The output reduction of table and seed potatoes was restricted to 3 percent in 2006, relative to the previous year. The reduction was less dramatic than anticipated in October, mainly because the yield per hectare exceeded previous estimates on account of the favourable weather conditions in autumn.
Output per hectare of seed onions was dissappointing. Total corn crop was reduced by 2 percent, according to the definite harvest estimates published by Statistics Netherlands.
Potato crop down again
In 2006, output of table and seed potatoes was 3 percent down on one year previously. The reduction is far less substantial than anticipated early October last year. Farmers in the province of Flevoland had a much better potato output than expected. The yield per hectare in the provinces of South Holland and Zeeland exceeded the estimates. Last year, more area was used to grow potatoes in these provinces than in 2005.
The area used to grow potatoes for starch production was reduced and the yield per hectare was smaller, resulting in a substantially smaller harvest. The potato harvest in the Netherlands – including table and seed potatoes – totalled more than 6 billion kilograms in 2006, a decrease by 8 percent compared to 2005. In 2005, the potato harvest was 9 percent down on 2004.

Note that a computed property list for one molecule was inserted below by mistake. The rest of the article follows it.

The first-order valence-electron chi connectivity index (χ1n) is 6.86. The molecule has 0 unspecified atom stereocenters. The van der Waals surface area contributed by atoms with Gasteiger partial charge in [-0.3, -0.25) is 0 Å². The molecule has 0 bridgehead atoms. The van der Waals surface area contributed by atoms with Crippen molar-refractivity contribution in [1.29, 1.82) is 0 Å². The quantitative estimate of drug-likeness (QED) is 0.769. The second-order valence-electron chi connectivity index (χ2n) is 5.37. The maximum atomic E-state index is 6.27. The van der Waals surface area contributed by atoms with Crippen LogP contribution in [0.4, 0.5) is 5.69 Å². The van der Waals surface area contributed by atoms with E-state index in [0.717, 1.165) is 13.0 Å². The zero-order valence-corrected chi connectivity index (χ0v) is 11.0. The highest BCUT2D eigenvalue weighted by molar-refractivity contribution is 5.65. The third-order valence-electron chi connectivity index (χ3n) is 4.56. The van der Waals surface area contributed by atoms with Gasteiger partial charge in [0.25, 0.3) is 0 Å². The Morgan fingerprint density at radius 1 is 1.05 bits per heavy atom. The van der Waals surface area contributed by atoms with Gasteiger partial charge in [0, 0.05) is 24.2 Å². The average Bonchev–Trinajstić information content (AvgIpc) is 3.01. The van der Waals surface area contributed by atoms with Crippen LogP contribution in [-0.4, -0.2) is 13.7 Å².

Fewer seed onions despite larger area
Last year’s total harvest of seed onions was 13 percent smaller than in 2005. An area expansion by almost 10 percent could not compensate for the low yield per hectare. Total seed onion output was more than 853 million kilograms in 2006.
More winter wheat, less spring barley
Approximately 85 percent of the total corn area was used to grow winter wheat and spring barley in 2006. Both varieties had a 2 percent smaller yield per hectare. Altogether, output increased by 2 percent, due to expansion of cultivation area. The reduction in area used to grow spring barley, on the other hand, resulted in an output decrease by 15 percent. The sugar beet area has been reduced continually in recent years and last year’s output was 9 percent down on 2005.